Then it was off to the corrals. I met IC in the first corral, where in the midst of a tribute to John Kelley, the national anthem, and the fighter jet flyby the reality set in that it will be hot and windy on the course. I went into the details of my race in my last blog entry so I won't repeat myself. The one consolation was that bad conditions for running made ideal spectating conditions and the fan support, always legendary, was the best that I'd seen in my three Boston runs.

I got the next two photos off of a website where some guy took literally hundreds of race shots and posted them as a public service (with all the karma that should rightfully go his way). The first shot is at mile 1 and the second shot is at 30k:

I amused myself earlier by finding out the finishing times for the race numbers of the guys around me in the first shot. I got to the one mile mark in about 6:10 and most of the folks would get faster 5k times than I did (mine was about 19:20) although many of them then ended up with slower finishing times. IC showed me how the elites all ran several minutes slower than their running times, and Kevin Beck estimated that the conditions added about 5 minutes to the times of the people he was following who finished. That would be about right for my eventual finishing time.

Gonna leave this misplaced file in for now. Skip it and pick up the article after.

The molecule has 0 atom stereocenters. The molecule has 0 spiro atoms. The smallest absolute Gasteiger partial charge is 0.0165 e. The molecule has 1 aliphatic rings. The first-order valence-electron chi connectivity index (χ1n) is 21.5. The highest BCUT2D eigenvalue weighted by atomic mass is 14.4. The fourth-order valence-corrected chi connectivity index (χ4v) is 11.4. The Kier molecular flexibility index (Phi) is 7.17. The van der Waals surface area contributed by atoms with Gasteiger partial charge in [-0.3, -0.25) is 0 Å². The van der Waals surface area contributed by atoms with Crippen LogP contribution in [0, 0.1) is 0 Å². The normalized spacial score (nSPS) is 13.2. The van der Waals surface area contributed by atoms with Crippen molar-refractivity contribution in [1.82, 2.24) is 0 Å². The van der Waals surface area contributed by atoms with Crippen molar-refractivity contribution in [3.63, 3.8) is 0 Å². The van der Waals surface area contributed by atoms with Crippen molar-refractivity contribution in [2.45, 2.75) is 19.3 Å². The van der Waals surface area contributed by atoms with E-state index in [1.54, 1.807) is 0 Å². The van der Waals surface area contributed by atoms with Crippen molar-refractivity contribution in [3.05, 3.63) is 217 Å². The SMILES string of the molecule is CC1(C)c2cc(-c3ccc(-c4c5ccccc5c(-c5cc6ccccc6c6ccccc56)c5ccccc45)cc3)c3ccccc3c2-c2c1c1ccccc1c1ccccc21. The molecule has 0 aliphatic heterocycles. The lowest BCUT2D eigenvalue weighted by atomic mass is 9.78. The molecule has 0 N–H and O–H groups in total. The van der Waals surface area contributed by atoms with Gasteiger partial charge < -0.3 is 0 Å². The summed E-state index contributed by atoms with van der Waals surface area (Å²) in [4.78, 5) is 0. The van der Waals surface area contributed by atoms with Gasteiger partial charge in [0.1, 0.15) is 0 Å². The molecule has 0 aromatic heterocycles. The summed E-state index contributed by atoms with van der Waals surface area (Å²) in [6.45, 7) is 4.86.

The 30k mark (second picture) was at about mile 18.5, or right before the third Newton hill as best as I could figure. Although I felt stronger than I thought I would feel (in Wellesley I was sure I'd be deathmarching it by this point) the picture testifies to how beat up I was by this point and my form (note the arms flailing, fingers spread out, flat footstrike and the "help me Jesus" look) is a mess.